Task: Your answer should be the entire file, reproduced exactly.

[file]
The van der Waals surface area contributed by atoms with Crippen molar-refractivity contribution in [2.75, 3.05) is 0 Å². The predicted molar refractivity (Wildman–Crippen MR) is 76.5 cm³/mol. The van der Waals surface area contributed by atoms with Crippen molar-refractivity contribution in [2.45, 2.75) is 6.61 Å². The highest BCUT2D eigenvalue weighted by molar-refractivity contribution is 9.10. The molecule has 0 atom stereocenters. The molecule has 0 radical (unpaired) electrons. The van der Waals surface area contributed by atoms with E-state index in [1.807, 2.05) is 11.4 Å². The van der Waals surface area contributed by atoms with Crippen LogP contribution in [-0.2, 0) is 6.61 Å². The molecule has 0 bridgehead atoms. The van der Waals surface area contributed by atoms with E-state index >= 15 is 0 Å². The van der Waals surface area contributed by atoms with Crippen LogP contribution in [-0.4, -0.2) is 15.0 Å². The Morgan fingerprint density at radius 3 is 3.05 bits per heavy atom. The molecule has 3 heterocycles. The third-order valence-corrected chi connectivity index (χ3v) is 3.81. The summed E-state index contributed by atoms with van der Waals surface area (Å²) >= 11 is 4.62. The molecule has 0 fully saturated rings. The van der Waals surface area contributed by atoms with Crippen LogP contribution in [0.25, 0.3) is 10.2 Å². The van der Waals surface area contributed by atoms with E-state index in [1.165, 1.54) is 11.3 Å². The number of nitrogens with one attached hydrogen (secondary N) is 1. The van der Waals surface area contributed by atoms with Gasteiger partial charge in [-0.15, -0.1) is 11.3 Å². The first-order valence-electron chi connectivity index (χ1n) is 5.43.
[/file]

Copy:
The van der Waals surface area contributed by atoms with Crippen molar-refractivity contribution in [2.75, 3.05) is 0 Å². The predicted molar refractivity (Wildman–Crippen MR) is 76.5 cm³/mol. The van der Waals surface area contributed by atoms with Crippen molar-refractivity contribution in [2.45, 2.75) is 6.61 Å². The highest BCUT2D eigenvalue weighted by molar-refractivity contribution is 9.10. The molecule has 0 atom stereocenters. The molecule has 0 radical (unpaired) electrons. The van der Waals surface area contributed by atoms with E-state index in [1.807, 2.05) is 11.4 Å². The van der Waals surface area contributed by atoms with Crippen LogP contribution in [-0.2, 0) is 6.61 Å². The molecule has 0 bridgehead atoms. The van der Waals surface area contributed by atoms with E-state index >= 15 is 0 Å². The van der Waals surface area contributed by atoms with Crippen LogP contribution in [-0.4, -0.2) is 15.0 Å². The Morgan fingerprint density at radius 3 is 3.05 bits per heavy atom. The molecule has 3 heterocycles. The third-order valence-corrected chi connectivity index (χ3v) is 3.81. The summed E-state index contributed by atoms with van der Waals surface area (Å²) >= 11 is 4.62. The molecule has 0 fully saturated rings. The van der Waals surface area contributed by atoms with Crippen LogP contribution in [0.25, 0.3) is 10.2 Å². The van der Waals surface area contributed by atoms with E-state index in [1.165, 1.54) is 11.3 Å². The number of nitrogens with one attached hydrogen (secondary N) is 1. The van der Waals surface area contributed by atoms with Gasteiger partial charge in [-0.15, -0.1) is 11.3 Å². The first-order valence-electron chi connectivity index (χ1n) is 5.43.